Low contact high-school sports return in Santa Clara County

It’s a return to high school sports in Santa Clara County. On Wednesday night, officials said the county will align with the state and allow for the first time in months, outdoor low contact sports like swimming, track and field, and golf. The updated directive comes after a lot of confusion.

A day prior, the Santa Clara County Office of Education relayed new rules from county health officials, rules different from the state that essentially made it impossible for kids to play sports with strict social distancing requirements. On Wednesday night, those rules changed.

At Willow Glen High School in San Jose on the football field rain or shine, soccer players are practicing. Over at the pool, swimmers are getting their laps in. The school is renting out the field and pool to private club teams.

It’s frustrating for Mike Flynn who coaches track at Willow Glen High, his student athletes have yet to play this year.

"There are people who are little bit more privileged and have the ability to pay for their children to play sports when high school sports have been locked out," said Flynn.

On Wednesday, a bit of good news, Santa Clara County said it’s now following state guidelines allowing for youth sports in the purple tier cross country, golf, swimming and diving, track and field to resume practice and competition. 17-year-old Elizabeth Eckstrom competes in track and field.

"Everyone should be on the equal playing field," said Eckstrom. "You have some people who can compete and some people who can't, it creates a whole discrepancy."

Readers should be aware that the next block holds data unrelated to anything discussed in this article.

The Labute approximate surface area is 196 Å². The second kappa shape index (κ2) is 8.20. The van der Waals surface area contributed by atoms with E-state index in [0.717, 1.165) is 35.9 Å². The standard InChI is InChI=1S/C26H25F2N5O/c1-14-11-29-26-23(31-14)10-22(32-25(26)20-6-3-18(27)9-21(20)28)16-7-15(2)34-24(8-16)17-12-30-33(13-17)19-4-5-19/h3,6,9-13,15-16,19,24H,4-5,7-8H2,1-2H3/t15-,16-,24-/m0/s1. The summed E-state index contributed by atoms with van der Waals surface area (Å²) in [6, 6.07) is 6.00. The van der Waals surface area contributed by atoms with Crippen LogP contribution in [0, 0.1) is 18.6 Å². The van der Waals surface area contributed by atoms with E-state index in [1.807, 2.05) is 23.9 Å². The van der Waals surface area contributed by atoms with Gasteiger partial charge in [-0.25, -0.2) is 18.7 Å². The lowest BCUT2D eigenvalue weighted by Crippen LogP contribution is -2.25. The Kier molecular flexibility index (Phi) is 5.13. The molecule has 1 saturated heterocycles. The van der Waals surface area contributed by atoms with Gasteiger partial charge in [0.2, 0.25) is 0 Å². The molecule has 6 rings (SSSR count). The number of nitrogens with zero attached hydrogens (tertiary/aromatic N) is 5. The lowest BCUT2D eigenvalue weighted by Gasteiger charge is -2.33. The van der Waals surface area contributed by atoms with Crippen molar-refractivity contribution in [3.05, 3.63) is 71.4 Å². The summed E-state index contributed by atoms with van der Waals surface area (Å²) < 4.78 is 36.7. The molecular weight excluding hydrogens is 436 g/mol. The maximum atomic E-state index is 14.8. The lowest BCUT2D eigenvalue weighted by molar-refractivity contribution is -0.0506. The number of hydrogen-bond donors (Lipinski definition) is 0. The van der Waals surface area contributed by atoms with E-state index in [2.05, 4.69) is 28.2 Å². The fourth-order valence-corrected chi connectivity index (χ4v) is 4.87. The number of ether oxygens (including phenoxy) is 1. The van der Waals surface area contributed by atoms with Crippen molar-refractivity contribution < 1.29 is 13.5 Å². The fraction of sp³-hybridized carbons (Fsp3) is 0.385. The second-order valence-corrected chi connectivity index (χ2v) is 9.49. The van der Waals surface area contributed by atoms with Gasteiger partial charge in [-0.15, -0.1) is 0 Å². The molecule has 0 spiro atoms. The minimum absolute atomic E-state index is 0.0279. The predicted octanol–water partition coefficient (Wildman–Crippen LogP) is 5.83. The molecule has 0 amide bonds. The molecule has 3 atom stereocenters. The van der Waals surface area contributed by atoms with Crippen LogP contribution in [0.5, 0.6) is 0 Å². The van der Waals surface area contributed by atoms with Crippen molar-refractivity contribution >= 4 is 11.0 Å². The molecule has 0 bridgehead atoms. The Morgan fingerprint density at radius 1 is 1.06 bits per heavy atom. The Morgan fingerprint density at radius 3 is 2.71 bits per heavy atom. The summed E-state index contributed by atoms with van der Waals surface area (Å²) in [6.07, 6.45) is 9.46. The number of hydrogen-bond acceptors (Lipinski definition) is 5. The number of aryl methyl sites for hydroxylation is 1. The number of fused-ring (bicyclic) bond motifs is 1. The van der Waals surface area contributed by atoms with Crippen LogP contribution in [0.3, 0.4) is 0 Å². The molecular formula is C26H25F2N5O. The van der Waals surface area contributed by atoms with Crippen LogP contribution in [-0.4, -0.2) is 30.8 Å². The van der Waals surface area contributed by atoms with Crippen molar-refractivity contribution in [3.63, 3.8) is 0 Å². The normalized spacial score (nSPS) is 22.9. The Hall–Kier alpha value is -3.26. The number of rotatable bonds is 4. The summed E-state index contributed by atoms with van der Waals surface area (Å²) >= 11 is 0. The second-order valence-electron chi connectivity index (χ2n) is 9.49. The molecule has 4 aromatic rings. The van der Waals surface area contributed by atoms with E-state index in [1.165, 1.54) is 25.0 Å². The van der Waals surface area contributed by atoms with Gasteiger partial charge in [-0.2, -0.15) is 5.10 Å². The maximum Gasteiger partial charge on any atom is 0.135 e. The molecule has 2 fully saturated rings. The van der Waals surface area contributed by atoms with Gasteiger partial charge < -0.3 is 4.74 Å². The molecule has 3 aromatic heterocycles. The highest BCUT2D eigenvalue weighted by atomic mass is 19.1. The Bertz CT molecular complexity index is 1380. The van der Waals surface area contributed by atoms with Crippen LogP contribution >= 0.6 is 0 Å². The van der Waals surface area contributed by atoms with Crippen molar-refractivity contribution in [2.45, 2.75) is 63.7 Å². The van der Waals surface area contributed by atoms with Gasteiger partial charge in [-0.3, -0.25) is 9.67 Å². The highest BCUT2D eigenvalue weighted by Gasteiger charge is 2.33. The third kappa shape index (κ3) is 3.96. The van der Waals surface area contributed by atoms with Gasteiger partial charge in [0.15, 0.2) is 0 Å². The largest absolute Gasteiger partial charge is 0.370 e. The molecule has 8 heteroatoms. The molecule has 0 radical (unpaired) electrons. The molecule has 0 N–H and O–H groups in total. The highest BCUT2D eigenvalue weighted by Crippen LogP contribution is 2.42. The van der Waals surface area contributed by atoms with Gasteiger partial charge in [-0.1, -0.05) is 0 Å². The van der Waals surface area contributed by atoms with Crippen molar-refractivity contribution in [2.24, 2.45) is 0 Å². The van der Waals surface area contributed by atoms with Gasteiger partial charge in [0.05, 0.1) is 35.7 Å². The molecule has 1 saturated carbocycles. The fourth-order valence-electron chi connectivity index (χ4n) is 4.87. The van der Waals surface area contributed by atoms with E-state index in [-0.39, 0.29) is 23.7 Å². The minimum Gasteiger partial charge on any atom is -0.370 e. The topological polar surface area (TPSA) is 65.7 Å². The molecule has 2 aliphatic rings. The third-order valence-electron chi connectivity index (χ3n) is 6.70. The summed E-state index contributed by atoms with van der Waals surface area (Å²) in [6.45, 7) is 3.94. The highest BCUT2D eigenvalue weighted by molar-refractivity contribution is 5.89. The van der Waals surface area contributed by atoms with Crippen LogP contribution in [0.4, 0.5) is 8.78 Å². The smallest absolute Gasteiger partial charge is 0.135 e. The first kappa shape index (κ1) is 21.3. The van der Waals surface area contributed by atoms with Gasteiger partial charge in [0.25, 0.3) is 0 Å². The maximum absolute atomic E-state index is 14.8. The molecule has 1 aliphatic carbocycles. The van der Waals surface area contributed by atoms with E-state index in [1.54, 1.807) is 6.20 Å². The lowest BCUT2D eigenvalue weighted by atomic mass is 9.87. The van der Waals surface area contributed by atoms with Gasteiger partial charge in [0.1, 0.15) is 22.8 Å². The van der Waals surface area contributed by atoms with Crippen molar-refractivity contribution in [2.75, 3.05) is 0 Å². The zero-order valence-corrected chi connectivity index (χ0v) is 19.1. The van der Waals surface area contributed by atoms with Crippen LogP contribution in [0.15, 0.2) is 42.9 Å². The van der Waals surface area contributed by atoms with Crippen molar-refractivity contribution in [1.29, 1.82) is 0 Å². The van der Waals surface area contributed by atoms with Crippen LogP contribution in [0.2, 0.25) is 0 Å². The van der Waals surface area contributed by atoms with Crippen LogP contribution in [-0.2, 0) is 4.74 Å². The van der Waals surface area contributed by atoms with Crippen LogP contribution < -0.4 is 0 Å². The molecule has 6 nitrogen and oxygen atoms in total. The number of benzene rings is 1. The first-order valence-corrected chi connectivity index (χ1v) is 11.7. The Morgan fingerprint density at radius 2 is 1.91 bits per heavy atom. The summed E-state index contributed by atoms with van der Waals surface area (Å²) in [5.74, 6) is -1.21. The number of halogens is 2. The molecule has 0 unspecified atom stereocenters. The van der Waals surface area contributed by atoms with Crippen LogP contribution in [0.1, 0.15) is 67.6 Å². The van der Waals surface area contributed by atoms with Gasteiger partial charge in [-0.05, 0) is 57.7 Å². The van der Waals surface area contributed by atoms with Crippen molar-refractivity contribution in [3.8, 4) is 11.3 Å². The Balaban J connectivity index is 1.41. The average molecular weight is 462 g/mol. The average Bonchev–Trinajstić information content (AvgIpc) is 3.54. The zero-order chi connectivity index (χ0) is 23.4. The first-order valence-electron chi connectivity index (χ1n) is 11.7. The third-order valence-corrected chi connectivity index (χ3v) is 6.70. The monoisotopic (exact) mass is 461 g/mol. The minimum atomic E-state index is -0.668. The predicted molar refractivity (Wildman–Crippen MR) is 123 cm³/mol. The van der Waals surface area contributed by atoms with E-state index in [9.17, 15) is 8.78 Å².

The update comes after a lot of confusion and frustration from coaches. The county had called for individual players to remain six feet apart and for teams to be spaced at least 25 feet.

"It would have been better for them to say you can’t play sports than for them to say you have to maintain 25 feet of distance," said Flynn.

For weeks, the state had been facing mounting pressure from parents and coaches to let kids play worried about kids’ mental health and concerns with college scholarships.

"Everyone’s tolerance level for risk is different and if you want to participate in a sport and are willing to take that risk of distance that's safe they need to let that happen," said Flynn.

No word on why the county reversed restrictions. For Willow Glen High Senior Kelsey Musolf, she admits she is hesitant about returning to the track.

"Track meets are extremely crowded. If I didn't feel comfortable or being too close to too many people, I probably would not finish my senior year of track," said Musolf.

Under the state guidance, for counties in the purple tier, higher contact youth sports like baseball, basketball and football are still not permitted.

Azenith Smith is a reporter for KTVU.  Email Azenith at azenith.smith@foxtv.com and follow her on Twitter and Instagram @AzenithKTVU or Facebook or ktvu.com.